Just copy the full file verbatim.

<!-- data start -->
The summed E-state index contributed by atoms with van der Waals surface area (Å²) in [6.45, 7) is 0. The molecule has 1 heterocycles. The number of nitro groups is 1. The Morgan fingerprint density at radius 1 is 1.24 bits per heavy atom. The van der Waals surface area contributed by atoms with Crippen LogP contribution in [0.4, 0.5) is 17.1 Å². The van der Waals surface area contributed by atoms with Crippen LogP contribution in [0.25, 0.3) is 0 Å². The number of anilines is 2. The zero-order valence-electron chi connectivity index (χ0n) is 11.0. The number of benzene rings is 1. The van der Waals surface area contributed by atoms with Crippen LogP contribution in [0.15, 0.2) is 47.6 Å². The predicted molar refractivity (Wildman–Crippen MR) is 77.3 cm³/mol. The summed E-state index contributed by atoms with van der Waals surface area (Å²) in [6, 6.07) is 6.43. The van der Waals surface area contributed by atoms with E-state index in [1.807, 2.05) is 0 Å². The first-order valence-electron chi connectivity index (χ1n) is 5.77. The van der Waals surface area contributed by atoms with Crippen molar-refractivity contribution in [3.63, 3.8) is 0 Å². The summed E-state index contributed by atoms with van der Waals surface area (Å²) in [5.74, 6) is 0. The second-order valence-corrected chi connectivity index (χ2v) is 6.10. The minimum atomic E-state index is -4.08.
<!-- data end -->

The summed E-state index contributed by atoms with van der Waals surface area (Å²) in [6.45, 7) is 0. The molecule has 1 heterocycles. The number of nitro groups is 1. The Morgan fingerprint density at radius 1 is 1.24 bits per heavy atom. The van der Waals surface area contributed by atoms with Crippen LogP contribution in [0.4, 0.5) is 17.1 Å². The van der Waals surface area contributed by atoms with Crippen LogP contribution in [0.25, 0.3) is 0 Å². The number of anilines is 2. The zero-order valence-electron chi connectivity index (χ0n) is 11.0. The number of benzene rings is 1. The van der Waals surface area contributed by atoms with Crippen LogP contribution in [0.15, 0.2) is 47.6 Å². The predicted molar refractivity (Wildman–Crippen MR) is 77.3 cm³/mol. The summed E-state index contributed by atoms with van der Waals surface area (Å²) in [6, 6.07) is 6.43. The van der Waals surface area contributed by atoms with E-state index in [1.807, 2.05) is 0 Å². The first-order valence-electron chi connectivity index (χ1n) is 5.77. The van der Waals surface area contributed by atoms with Crippen molar-refractivity contribution in [3.63, 3.8) is 0 Å². The summed E-state index contributed by atoms with van der Waals surface area (Å²) in [5.74, 6) is 0. The second-order valence-corrected chi connectivity index (χ2v) is 6.10. The minimum atomic E-state index is -4.08.